EU OKs Tougher Penalties for Illegal Fishing

By: Raf Casert - AP Writer
By: Raf Casert - AP Writer

The European Union agreed Tuesday on tougher penalties to counter illegal fishing, considered a major cause of the depletion of fish stocks in European waters, particularly of prized cod and bluefin tuna.

The penalties include fishing boats being banned after four infarctions and fines being imposed on member states failing to enforce controls.

Illegal fishing has been blamed for dwindling fish populations over the past two decades, and the EU has been unable to crack down on the practice. Outdated regulations have failed to deter fishermen from landing protected fish illegally at a high profit.

Under the new rules agreed Tuesday, ships will be monitored by satellites and logs surveyed electronically to make sure that they do not overfish and bring in illegal catches.

"A major problem with overfishing is that certain fishers intent on beating the system can do so almost unnoticed," said EU Fisheries Commissioner Joe Borg. "Now, it has become much more difficult."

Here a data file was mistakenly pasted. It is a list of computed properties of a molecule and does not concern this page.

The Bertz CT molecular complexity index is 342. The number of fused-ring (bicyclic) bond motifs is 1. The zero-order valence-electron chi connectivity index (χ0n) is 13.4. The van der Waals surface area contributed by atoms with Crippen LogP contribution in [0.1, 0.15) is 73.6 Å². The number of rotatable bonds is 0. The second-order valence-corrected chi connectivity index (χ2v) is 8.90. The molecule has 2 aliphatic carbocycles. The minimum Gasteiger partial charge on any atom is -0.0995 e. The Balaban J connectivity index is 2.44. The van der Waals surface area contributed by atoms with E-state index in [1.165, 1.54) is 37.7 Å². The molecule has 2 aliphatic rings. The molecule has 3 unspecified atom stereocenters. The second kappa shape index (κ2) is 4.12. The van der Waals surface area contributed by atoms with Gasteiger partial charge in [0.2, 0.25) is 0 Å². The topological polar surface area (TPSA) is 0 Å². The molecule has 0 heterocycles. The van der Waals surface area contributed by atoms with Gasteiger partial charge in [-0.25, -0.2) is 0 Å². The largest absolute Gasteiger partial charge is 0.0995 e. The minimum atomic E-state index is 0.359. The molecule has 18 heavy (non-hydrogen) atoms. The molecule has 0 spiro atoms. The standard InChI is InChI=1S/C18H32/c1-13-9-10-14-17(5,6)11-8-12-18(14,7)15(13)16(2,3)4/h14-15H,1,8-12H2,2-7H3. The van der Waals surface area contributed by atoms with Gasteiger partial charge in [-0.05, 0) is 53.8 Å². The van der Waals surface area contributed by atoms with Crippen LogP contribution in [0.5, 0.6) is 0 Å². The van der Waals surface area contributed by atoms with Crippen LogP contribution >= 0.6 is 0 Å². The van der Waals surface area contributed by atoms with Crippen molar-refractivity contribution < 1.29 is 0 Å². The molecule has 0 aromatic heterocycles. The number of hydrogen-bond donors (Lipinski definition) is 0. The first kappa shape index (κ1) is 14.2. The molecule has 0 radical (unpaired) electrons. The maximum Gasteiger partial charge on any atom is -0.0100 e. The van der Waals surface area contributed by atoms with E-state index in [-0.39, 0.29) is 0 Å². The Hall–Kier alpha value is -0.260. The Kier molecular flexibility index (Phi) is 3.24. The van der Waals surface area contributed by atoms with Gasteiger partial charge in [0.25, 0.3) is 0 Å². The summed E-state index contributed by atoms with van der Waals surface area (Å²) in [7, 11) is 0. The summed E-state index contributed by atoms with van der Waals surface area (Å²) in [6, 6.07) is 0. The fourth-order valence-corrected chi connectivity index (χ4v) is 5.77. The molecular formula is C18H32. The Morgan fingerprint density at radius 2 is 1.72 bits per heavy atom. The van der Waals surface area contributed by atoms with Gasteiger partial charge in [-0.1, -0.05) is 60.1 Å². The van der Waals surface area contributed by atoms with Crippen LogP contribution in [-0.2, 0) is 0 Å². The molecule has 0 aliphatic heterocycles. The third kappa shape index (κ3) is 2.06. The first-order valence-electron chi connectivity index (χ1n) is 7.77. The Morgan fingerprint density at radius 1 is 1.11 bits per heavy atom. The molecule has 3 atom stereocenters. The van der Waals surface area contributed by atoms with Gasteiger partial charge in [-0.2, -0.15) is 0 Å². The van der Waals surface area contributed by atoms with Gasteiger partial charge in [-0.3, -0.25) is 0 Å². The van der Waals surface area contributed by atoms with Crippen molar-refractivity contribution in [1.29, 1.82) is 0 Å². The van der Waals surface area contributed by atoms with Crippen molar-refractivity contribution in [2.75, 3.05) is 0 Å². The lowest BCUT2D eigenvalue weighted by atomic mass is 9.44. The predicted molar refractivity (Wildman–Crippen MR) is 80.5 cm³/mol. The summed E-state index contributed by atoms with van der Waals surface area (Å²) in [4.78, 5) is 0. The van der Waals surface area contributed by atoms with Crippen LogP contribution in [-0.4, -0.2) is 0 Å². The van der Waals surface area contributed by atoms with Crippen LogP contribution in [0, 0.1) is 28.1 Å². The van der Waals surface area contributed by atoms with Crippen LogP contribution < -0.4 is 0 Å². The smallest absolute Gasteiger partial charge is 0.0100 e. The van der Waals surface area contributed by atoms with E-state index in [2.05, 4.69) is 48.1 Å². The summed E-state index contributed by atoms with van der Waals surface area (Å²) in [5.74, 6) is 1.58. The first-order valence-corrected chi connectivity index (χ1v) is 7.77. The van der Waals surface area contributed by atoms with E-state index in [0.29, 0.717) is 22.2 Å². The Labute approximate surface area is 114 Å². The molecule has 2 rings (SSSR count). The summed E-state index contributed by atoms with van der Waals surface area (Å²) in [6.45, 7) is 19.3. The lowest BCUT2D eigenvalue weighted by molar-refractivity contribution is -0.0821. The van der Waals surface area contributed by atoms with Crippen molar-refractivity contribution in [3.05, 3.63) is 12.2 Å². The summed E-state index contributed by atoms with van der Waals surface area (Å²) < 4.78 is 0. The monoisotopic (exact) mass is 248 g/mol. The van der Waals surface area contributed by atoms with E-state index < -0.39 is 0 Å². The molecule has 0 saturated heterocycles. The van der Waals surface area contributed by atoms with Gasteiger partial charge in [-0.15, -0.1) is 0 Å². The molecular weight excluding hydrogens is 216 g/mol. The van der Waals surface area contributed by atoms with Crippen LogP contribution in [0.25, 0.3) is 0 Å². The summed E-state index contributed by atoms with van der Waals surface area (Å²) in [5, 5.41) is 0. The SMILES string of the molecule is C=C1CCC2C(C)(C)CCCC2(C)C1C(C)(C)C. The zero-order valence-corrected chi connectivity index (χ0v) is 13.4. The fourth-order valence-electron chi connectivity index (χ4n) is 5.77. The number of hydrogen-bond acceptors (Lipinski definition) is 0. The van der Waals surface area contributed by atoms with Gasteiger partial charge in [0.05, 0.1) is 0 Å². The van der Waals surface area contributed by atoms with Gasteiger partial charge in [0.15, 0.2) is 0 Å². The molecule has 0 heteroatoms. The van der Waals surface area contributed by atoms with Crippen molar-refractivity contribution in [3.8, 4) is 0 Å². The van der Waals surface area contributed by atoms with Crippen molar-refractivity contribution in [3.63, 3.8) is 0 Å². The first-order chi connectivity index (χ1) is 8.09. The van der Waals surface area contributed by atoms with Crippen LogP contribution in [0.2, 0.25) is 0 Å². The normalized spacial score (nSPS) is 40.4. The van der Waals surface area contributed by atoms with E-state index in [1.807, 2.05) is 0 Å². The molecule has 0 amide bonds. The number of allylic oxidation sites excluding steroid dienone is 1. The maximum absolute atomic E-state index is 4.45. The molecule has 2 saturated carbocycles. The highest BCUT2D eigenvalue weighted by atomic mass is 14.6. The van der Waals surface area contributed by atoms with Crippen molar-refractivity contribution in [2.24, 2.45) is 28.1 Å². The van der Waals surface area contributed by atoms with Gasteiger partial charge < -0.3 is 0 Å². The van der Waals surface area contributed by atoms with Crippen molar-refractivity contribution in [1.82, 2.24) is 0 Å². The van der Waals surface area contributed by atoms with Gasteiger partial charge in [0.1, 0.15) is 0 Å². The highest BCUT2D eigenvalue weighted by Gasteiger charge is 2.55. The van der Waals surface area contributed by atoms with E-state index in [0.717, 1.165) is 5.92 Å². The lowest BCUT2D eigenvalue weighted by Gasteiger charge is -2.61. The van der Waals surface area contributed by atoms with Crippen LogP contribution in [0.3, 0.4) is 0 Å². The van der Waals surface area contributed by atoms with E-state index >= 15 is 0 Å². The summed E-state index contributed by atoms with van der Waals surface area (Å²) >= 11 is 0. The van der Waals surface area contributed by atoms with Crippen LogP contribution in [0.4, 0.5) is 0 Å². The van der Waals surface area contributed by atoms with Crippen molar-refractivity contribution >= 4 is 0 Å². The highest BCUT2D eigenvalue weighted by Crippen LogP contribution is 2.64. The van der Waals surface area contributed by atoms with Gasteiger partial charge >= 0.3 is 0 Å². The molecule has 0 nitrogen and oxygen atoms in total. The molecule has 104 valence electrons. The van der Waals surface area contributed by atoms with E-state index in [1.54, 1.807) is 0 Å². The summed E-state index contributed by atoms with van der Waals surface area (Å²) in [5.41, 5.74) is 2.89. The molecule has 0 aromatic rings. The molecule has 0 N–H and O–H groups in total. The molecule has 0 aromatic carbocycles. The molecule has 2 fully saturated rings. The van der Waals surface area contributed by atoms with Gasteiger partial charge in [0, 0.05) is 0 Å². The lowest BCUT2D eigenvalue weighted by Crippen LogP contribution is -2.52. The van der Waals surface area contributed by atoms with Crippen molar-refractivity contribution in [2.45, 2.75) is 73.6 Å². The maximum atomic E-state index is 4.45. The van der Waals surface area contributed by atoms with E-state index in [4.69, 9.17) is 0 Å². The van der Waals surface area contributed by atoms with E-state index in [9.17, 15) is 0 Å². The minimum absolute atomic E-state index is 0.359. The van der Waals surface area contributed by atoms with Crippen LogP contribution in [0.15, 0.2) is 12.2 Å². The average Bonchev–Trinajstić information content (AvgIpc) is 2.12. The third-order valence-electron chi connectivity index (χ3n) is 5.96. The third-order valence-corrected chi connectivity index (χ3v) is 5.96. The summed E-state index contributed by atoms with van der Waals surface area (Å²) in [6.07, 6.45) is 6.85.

Fines and penalties used to be so insignificant that fishermen would simply include them in the cost of the operation and still make a profit if they got caught.

"With the new control regulation the dissuasive element is significantly strengthened so it is no longer so easy for fishers to carry out illegal activities," Borg said.

Under the new rules, recreational fishermen landing threatened fish such as cod in the North Sea and bluefin tuna in the Mediterranean will not have their catches included in their nation's catch quotas, but surveillance will be increased to determine what impact their catches have on overall stocks.

The PEW environmental group estimated last year that the cost of illegal fishing to EU member states by 2020 will be euro10 billion ($15 billion) in lost catches, and euro8 billion ($12 billion) of lost fishing stock value.

PEW's Uta Bellion said Tuesday's decision "emphasizes the pressing need to reverse some of the damage done by overfishing, such as decreased fish stocks and fewer fishing jobs." She insisted it should go hand in hand with measures to further cut the EU's bloated fleet, a prime reason for illegal fishing in the first place.


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